MHP Trooper claims he was fired for seeking mental health resources

MHP Trooper claims he was fired for seeking mental health resources

The Montana Department of Justice said this week it is investigating a former state trooper’s allegations that he was fired after seeking help to manage his post-traumatic stress disorder related to at work.

Zach Miller alleged in a wrongful discharge lawsuit filed in Lewis and Clark County District Court last week that he was fired from the Montana Highway Patrol in Polson in November 2021. Earlier this year- there, Miller had sought help for his PTSD and other mental health issues just two months after the state Justice Department launched an internal campaign encouraging soldiers to do so, according to the lawsuit.

Emilee Cantrell, spokeswoman for the Montana Department of Justice, said in an email Monday that the department is reviewing Miller’s allegations.

“There’s no doubt that our Montana Highway Patrol soldiers have a tough, stressful and dangerous job,” Cantrell said. “We are investigating the allegations.”

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The Montana Department of Justice is the only defendant listed in the court filing; it does not specify from whom Miller sought mental health resources, or at what level of the agency the decision was made to terminate Miller’s employment.

Reached by phone Monday, Miller declined to comment.

According to the lawsuit, Miller was sworn into the state highway patrol in 2014, received numerous awards and recognitions for his service over the next seven years without discipline or reprimand before being fired. During that time, his duties included threatening cases, investigating gruesome fatalities and performing CPR on at least five people, including a 34-day-old baby who did not survive, according to the file. .

Miller’s later diagnoses included PTSD and other conditions that the lawsuit said were identified by doctors and mental health providers as a result of his work as a soldier. Those conditions deepened in 2021, the filing says.

In May 2021, the Justice Department launched a mental health awareness campaign described in Miller’s lawsuit as an encouragement to seek resources and help.

sergeant. Jay Nelson, spokesperson for the MHP, said on Tuesday the campaign included a series of emails from Col. Steve Lavin during Mental Health Awareness Month.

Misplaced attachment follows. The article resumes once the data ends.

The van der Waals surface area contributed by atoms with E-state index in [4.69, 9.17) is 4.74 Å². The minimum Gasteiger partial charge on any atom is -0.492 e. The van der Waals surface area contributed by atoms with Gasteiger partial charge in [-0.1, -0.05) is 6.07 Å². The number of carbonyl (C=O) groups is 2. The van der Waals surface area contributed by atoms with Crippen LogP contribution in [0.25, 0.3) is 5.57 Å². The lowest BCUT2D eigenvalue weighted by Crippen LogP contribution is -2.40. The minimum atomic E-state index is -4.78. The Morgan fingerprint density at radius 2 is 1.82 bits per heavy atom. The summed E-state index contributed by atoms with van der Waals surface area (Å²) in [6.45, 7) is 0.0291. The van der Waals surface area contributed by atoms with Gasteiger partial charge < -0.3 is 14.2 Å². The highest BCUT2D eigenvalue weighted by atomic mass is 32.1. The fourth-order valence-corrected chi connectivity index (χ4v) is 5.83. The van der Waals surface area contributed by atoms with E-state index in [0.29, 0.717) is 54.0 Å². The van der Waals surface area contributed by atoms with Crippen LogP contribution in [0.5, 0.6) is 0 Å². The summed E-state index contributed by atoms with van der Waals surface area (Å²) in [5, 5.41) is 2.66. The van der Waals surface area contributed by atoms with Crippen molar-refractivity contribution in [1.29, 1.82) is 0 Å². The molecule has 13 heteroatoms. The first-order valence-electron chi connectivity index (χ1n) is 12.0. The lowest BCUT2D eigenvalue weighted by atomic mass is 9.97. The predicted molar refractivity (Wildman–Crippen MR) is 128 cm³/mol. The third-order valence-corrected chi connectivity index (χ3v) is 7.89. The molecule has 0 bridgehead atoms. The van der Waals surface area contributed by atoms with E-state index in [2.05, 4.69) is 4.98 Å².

“Soldier welfare has always been a priority for the patrol, and we have a strong program to help soldiers who may be experiencing a mental health crisis,” Nelson said, including a peer support program.

According to a 2020 report by the US Department of Justice, 228 officers died by suicide, compared to a total of 135 deaths in all other deaths in the line of duty.

“This tells us that the most dangerous time for law enforcement officers is when they are off duty, at home,” the report from the department’s Office of Community Oriented Policing said. “Agencies need to offer resources that will help improve the mental well-being of agents.”

Following this state awareness campaign, Miller met with supervisors at an undescribed level and briefed them on his diagnoses. Miller was placed on administrative leave, but declined a one-year leave.

State law requires the Highway Patrol to provide salary benefits for up to one year if a soldier goes on leave due to an injury. That section of the law mentions “an injury that requires medical or other treatment and renders the member unable to perform his duties,” and Miller’s lawsuit claims that supervisors denied him leave because the law does not apply. not mental disorders.

Instead, Miller alleges he was told he would be fired unless he resigned from highway patrol. Miller then filed for disability retirement with the Montana Public Employee Retirement Administration. That request was denied, according to the lawsuit.

Miller was fired in November 2021. At the time, according to the lawsuit, the soldier’s collective bargaining agreement had expired and the union had no new contract, so it had no grievance policy with which to exercise a appeal.

Miller asked a district court judge to award him damages for lost wages and benefits, as well as damages for physical and emotional distress. He also requested a court order preventing similar events from happening to soldiers in the future.

Montana State Press Office

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